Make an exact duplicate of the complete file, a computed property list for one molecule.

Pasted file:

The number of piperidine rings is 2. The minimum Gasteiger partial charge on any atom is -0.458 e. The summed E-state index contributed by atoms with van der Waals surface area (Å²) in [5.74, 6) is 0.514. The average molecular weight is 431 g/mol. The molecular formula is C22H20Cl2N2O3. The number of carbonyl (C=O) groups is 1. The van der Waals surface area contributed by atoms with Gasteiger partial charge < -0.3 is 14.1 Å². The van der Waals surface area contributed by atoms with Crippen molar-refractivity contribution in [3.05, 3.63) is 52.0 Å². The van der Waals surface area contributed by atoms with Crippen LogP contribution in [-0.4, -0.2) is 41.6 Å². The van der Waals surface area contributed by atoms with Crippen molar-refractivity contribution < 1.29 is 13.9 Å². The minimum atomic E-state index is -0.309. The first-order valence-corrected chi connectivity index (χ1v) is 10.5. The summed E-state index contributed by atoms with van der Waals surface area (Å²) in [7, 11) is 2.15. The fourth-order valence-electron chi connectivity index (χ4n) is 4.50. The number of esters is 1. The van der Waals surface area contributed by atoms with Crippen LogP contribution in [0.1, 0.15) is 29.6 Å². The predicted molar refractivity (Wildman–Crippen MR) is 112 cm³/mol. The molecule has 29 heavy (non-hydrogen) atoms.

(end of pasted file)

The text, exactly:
The number of piperidine rings is 2. The minimum Gasteiger partial charge on any atom is -0.458 e. The summed E-state index contributed by atoms with van der Waals surface area (Å²) in [5.74, 6) is 0.514. The average molecular weight is 431 g/mol. The molecular formula is C22H20Cl2N2O3. The number of carbonyl (C=O) groups is 1. The van der Waals surface area contributed by atoms with Gasteiger partial charge < -0.3 is 14.1 Å². The van der Waals surface area contributed by atoms with Crippen molar-refractivity contribution in [3.05, 3.63) is 52.0 Å². The van der Waals surface area contributed by atoms with Crippen LogP contribution in [-0.4, -0.2) is 41.6 Å². The van der Waals surface area contributed by atoms with Crippen molar-refractivity contribution < 1.29 is 13.9 Å². The minimum atomic E-state index is -0.309. The first-order valence-corrected chi connectivity index (χ1v) is 10.5. The summed E-state index contributed by atoms with van der Waals surface area (Å²) in [7, 11) is 2.15. The fourth-order valence-electron chi connectivity index (χ4n) is 4.50. The number of esters is 1. The van der Waals surface area contributed by atoms with Crippen LogP contribution in [0.1, 0.15) is 29.6 Å². The predicted molar refractivity (Wildman–Crippen MR) is 112 cm³/mol. The molecule has 29 heavy (non-hydrogen) atoms.